If you’re a working parent of school-aged children right now your weekly routine has turned on its head. My kitchen is my meeting room, I can be looking at boiling peas on the hob or my boss’s head. I teach my children about prepositions whilst doing my regular 9 – 5.30, the washing basket constantly jeering at me. I am always in my house, staring at the housework and two inboxes.

When I returned to work after my career break one of the things that I loved the most was having boundaries back in my life. I had colleagues, a dress code, a change of scene and nice places to buy coffee from. For the time being, all those perks have gone.

 

I don’t know anyone who is missing the commute and the hours they get back.  My own experience is that conversations are focused, meetings are mercifully shorter, I get alot more done. The case is being built for more flexible, remote working. Organisations realise they just don’t need all that premium office space. These are good things.

University of Bath’s Yasin Rofcanin compiled research showing that for many, the blurred domains do not necessarily facilitating productivity.  “Segmenters” like the boundaries of a workplace. “Integrators” cope better with our new reality of boardroom/classroom/gym/kitchen being at the same postcode. It’s a Covid blur.

We know enough now to know that we will never go back to how things were.  All of these thoughts are going through our head at any one time, along with whether or not we might get furloughed, projects might get cut, sales lost. If we are not working yet but want to, we might be expecting that the bottom is going to fall out of the jobs market.

How Can We Start to Navigate this “Covid Blur”?*

 

These are my thoughts from the first two months.

Don’t swim in a sea of unstructured time.

Lack of focus encourages distracting behaviours or procrastination, even panic.  Knowing roughly where you are heading helps gives a sense of achievement and allows you to apportion time in the way you need to prioritise.

Rofcanin “Since you are performing (more tasks in the day) simultaneously and interchangeably, you may not realise one is taking up the time of the other.” Use the opportunity to start a good new routine: in a very tiny way, but very regularly.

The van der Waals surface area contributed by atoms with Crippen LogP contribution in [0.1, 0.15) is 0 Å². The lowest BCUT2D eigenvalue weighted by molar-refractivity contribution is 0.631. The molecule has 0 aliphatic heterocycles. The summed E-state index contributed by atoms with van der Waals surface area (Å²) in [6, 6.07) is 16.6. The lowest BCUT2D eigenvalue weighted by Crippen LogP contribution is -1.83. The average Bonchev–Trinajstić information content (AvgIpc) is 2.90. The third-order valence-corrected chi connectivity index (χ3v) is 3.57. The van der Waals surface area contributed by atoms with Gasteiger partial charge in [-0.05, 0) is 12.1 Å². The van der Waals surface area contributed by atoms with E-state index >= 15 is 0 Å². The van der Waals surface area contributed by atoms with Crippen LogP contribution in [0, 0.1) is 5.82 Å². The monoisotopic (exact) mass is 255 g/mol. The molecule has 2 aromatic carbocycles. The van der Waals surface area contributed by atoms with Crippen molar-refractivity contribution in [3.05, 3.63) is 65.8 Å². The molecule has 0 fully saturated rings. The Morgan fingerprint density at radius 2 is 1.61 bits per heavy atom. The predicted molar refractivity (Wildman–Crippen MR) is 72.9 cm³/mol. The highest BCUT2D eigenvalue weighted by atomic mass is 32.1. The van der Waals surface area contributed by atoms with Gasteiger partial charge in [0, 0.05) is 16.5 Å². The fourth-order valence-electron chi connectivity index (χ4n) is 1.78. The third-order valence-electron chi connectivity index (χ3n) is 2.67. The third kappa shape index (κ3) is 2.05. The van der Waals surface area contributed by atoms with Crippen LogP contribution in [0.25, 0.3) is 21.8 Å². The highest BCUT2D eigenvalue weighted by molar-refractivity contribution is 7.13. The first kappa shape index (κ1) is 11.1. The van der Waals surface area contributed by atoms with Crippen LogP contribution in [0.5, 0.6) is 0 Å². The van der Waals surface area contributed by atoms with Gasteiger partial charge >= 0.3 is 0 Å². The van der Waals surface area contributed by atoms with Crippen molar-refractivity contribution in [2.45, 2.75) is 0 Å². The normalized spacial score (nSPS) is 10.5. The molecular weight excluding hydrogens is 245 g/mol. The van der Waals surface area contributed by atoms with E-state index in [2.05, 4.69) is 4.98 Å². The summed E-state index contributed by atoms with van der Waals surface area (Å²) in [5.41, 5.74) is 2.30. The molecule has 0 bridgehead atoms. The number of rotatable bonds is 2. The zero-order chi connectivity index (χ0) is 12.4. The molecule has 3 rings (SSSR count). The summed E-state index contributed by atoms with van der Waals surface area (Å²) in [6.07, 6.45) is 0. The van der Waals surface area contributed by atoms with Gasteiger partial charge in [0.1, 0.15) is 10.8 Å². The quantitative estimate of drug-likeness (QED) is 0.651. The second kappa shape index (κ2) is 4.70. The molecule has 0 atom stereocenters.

If you are looking for work, plan your daily tasks. Set weekly goals: three structured Linkedin approaches, one video application, having someone proof your CV for example. It sounds insubstantial; but consistent, small efforts will pay off. They will also feel less intimidating to embark upon.

Next, remember we are going through a trauma. Before you do anything in your day, reflect on the fact that you are facing up to a mighty global challenge. You do your bit; social distancing, keeping informed, clapping the carers, keeping the system going in your own way. Congratulate yourself.

Do Gina Ford Badly

We expect so much from ourselves. I was the classic older mum that was so used to having her life in order, I struggled with the chaos of a baby running my life. A sage buddy said “Do Gina Ford badly”. She prescribed a timetabled routine for your baby, “controlled” crying, parental command and control. I kind of ignored her imperious instruction, but picked out a few nuggets that worked “Just in time, just for me”. Be perfectly imperfect.

Try not to fall out with your family

It’s a serious point, as right now there is no escape.“Our research has shown that employees who are able to engage fully in their home life get recharged but also feel satisfied and gratified that they are able to focus on – what is for most people – their most important responsibility”. We need these people more than ever before.

You have more options than you think 

Feeling we’ve no choice is anxiety-inducing. Try asking how you can create an opportunity out of a current obstacle you face. See a great example opposite of how one individual reframed a bad situation on Linked in. 

Work Backwards

My final point is about legacy. To illustrate the point I’d like to share an anonymous quote from a client I am coaching. When I asked her “what does she want to be known for” when she is 90 she said: 

At home it means giving (my nearest and the rest of my family, the feeling that they have been loved, that they are important people and are supported, that the values I wanted to bring to the world have made a difference to them. For example, that my contribution helped them to feel better at times, more confident, or help them understand things around them better, questioning the world and themselves and having grown from the experience.

How inspiring. How can you begin with the end in mind today; and think about what you want to be known for at the end of this time? Then make it a focus to move towards that each day of this Covid blur. Taking tiny steps towards your lifelong legacy cannot fail but help you make sense of this time in our lives on planet earth.

Don’t swim in a sea of unstructured time

Be gracious to yourself: you are living through a Trauma

To every task you tick off your list add the words “whilst in the midst of a global health pandemic”

Be perfectly imperfect “Do Gina Ford badly”

Cherish time with loved ones: they’ll still be around after today’s pain

 Reframe your situations so that you can see your options and choices

Work backwards: what will you remember the time for? Get it done

* Please, let me stipulate that I have given not written this article for those who are facing bereavement due to the pandemic. I do not profess to have any direct experience of or expertise with, coping with personal tragedy arising from Covid-19.